Why Christian Thielemann is such a good call for next New Year

Why Christian Thielemann is such a good call for next New Year


norman lebrecht

January 02, 2018

Austria has its most right wing government since… whenever.

The Vienna Philharmonic needs to choose a conductor for New Year’s Day 2019.

It calls the German conductor with the most rightwing political views.

For the first time.

A coincidence, no doubt.



  • Anon says:

    There is nothing wrong with a right wing political view, as long as it is within the general democratic constitutional order? Or what
    is the point of your innuendos?

    • Theodore McGuiver says:

      We have to remember that those who don’t share the centre-left, spineless and vacuous political and social viewpoint have forfeited their right to express themselves publicly.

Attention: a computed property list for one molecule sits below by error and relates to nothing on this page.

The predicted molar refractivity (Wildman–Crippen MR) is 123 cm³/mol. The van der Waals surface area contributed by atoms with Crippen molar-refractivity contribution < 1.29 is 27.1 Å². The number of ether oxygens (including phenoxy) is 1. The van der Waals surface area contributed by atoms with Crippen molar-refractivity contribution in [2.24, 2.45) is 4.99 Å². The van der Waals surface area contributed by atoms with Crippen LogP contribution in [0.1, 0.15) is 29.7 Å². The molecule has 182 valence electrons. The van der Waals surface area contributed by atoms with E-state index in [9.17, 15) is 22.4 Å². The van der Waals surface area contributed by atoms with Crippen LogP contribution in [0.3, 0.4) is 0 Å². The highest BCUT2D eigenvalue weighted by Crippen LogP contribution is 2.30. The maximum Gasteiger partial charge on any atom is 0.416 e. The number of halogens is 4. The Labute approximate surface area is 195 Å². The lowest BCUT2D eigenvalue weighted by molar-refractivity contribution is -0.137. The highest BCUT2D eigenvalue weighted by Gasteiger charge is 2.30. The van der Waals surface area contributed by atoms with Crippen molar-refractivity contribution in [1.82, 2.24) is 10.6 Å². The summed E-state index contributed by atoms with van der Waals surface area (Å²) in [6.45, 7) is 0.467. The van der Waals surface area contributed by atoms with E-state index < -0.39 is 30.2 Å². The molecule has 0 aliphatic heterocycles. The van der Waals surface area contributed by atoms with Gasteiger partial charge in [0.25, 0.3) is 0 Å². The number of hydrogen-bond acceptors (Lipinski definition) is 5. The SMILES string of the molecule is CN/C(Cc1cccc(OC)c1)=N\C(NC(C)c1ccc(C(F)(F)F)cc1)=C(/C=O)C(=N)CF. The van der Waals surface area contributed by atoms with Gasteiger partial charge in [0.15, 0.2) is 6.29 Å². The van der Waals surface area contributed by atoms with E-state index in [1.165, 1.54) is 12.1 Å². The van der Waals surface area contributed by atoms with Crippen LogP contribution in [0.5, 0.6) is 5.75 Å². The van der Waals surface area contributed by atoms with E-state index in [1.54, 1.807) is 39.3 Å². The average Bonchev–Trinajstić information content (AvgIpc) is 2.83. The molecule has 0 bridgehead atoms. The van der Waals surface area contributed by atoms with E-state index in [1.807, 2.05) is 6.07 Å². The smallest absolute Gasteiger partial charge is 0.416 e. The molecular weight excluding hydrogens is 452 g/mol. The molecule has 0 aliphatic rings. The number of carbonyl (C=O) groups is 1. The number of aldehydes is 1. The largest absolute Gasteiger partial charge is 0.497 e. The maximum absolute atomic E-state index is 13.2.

• John Borstlap says:

      What is called leftwing or rightwing is so loose a label, and both inviting for so much abuse and misunderstanding, that they have lost much of its meaning. Better would be to think of the standard of civilizational values, and then one finds serious flaws on both ‘sides’.

      • mr oakmountain says:

        I wanted to say the same thing. You beat me to it (and probably phrased it better than I would have).

        Last time we (Austria) had a conservative/freedomite government in 1999, I was in England. Most media and many EU heads called the government fascist, while the labour government of the UK was discussing putting asylum seekers under lock and guard until their fate is decided.

        Left and right?

  • no anti - german racism says: